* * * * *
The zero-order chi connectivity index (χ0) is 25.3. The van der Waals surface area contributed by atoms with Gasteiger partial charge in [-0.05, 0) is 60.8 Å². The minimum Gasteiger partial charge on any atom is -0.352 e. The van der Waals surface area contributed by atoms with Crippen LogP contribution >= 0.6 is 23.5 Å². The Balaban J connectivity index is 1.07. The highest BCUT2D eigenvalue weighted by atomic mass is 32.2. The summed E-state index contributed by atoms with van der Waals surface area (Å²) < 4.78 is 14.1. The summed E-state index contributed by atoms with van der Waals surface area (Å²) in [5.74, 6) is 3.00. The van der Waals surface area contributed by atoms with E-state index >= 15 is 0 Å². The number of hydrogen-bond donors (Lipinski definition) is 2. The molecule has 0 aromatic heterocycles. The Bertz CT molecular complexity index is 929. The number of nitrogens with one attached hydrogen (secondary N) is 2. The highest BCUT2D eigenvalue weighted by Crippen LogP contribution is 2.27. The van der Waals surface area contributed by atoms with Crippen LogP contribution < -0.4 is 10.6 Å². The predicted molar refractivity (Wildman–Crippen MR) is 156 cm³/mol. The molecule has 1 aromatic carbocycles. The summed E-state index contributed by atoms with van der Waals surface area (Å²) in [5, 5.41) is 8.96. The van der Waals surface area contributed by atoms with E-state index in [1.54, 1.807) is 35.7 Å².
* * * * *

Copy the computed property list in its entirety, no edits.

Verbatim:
The zero-order chi connectivity index (χ0) is 25.3. The van der Waals surface area contributed by atoms with Gasteiger partial charge in [-0.05, 0) is 60.8 Å². The minimum Gasteiger partial charge on any atom is -0.352 e. The van der Waals surface area contributed by atoms with Crippen LogP contribution >= 0.6 is 23.5 Å². The Balaban J connectivity index is 1.07. The highest BCUT2D eigenvalue weighted by atomic mass is 32.2. The summed E-state index contributed by atoms with van der Waals surface area (Å²) < 4.78 is 14.1. The summed E-state index contributed by atoms with van der Waals surface area (Å²) in [5.74, 6) is 3.00. The van der Waals surface area contributed by atoms with E-state index >= 15 is 0 Å². The number of hydrogen-bond donors (Lipinski definition) is 2. The molecule has 0 aromatic heterocycles. The Bertz CT molecular complexity index is 929. The number of nitrogens with one attached hydrogen (secondary N) is 2. The highest BCUT2D eigenvalue weighted by Crippen LogP contribution is 2.27. The van der Waals surface area contributed by atoms with Crippen LogP contribution < -0.4 is 10.6 Å². The predicted molar refractivity (Wildman–Crippen MR) is 156 cm³/mol. The molecule has 1 aromatic carbocycles. The summed E-state index contributed by atoms with van der Waals surface area (Å²) in [5, 5.41) is 8.96. The van der Waals surface area contributed by atoms with E-state index in [1.54, 1.807) is 35.7 Å².